• Before adding information to your database, ask the individual to confirm it is accurate. For example, in call centre scripts, ensure the operator reads the information back to the individual and confirms it is correct.
  • Ask the individual to confirm the data remains accurate on a periodic basis. For example, once a year when an individual logs into their account, you could present their information to them and ask them to amend it, or tick a box to confirm it is accurate.
  • If you replace IT, securely delete personal data from legacy systems. If the database is not maintained, get rid of it!

Similarly, procedures should be put in place to ensure you are not collecting excessive data:

  • Review your databases regularly and ask yourself if you need all of the information you are collecting. If not, stop collecting it!
  • Don’t hold personal data on the off-chance that it might be useful in the future – you must know the purpose for collecting it first!
  • It’s ok to hold information, even if you never  need to use it, as long as you are holding it for a legitimate purpose – for example, emergency contact details.
  • Identify information that is insufficient for its intended purpose – for example, CCTV images that are poor quality so  they are not able to achieve their purpose.

Position under draft Data Protection Regulation

The draft Data Protection Regulation raises the bar:

  • It requires that “every reasonable step” must be taken to ensure that inaccurate personal data are erased, or corrected, without delay.
  • Only “the minimum necessary” information may be collected and may only be processed if processing non-personal information could not fulfil the purposes. So regulators are likely to expect anonymisation of data where de-personalised data could achieve the same purpose.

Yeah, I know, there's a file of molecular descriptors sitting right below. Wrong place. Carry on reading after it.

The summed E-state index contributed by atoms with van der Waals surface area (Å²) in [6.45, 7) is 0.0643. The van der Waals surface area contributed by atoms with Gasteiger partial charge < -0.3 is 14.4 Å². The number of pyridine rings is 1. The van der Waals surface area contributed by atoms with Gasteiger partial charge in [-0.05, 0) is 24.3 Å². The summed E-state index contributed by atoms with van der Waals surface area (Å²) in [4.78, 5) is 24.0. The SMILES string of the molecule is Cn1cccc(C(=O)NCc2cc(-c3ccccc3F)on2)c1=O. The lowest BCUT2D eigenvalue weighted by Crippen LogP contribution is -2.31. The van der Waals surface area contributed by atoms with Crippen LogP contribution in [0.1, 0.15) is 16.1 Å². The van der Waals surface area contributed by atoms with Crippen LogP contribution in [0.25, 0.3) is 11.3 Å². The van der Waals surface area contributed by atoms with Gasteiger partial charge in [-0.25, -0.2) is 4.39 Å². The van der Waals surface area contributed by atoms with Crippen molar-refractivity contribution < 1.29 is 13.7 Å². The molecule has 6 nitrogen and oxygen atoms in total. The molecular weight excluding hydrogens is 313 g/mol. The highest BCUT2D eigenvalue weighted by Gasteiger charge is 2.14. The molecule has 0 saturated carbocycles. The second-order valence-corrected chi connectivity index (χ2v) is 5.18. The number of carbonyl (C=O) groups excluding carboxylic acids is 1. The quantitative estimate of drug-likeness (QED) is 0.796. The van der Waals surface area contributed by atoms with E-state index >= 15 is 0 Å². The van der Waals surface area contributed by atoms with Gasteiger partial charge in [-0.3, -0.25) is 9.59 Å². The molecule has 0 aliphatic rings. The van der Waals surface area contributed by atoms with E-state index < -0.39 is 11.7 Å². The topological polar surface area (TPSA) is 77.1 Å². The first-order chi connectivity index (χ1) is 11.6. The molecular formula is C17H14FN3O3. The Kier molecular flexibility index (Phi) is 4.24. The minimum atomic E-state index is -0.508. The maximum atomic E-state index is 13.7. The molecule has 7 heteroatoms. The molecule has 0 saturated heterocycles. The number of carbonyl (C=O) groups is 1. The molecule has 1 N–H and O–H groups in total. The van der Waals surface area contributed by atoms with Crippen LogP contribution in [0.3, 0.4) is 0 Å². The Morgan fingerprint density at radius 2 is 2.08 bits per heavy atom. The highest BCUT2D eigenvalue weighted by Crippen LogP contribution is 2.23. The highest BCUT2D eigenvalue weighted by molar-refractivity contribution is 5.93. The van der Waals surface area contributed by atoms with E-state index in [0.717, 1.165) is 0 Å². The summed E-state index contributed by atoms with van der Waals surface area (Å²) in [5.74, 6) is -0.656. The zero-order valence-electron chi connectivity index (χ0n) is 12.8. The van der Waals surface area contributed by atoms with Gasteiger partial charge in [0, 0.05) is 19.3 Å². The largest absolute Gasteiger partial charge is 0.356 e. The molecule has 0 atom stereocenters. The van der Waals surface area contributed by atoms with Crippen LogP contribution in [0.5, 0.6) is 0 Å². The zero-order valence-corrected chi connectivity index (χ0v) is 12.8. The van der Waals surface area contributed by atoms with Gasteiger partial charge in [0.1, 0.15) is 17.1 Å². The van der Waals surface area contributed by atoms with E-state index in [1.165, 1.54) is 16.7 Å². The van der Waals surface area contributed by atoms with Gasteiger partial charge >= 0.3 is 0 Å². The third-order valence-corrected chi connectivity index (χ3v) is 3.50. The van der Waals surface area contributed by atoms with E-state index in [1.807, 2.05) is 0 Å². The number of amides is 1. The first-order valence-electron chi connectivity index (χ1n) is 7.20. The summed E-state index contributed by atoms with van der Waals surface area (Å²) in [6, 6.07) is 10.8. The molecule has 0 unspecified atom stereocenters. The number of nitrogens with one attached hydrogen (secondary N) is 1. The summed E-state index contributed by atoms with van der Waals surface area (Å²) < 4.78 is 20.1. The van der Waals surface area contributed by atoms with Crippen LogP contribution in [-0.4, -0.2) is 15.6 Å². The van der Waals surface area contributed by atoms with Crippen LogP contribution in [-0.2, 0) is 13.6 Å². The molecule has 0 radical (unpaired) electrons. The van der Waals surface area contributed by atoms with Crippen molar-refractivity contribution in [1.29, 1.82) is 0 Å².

It remains to be seen what will be considered as sufficient to comply with the new requirements of the Regulation. However, the good practice steps identified above are a good starting point. Next up in our series is the topic of data retention.

Europe under Review: Part 3 of 8 – Accuracy and Proportionality

Romanian DPA approves use of BCRs

Yesterday (27 March 2014) the Romanian DPA approved a decision on the use of Binding Corporate Rules (BCRs).

Historically the DPA would not authorise transfers of personal data outside the European Economic Area on the basis of BCRs. However, the DPA has been reconsidering this position and this decision reverses that policy.

This is great news for the many multi-national companies that use Romania as a low-cost processing centre, but have previously been unable to take advantage of the flexibility provided by the BCRs solution to ensure compliant international transfers.

However, the decision leaves a number of procedural matters unclear and Romania is still not part of the Mutual Recognition Process, so obtaining authorisation may not be plain sailing quite yet…

, , , ,

Romanian DPA approves use of BCRs

Is the new Regulation back on track?

The Data Protection Regulation is potentially back on track after a major roadblock was resolved.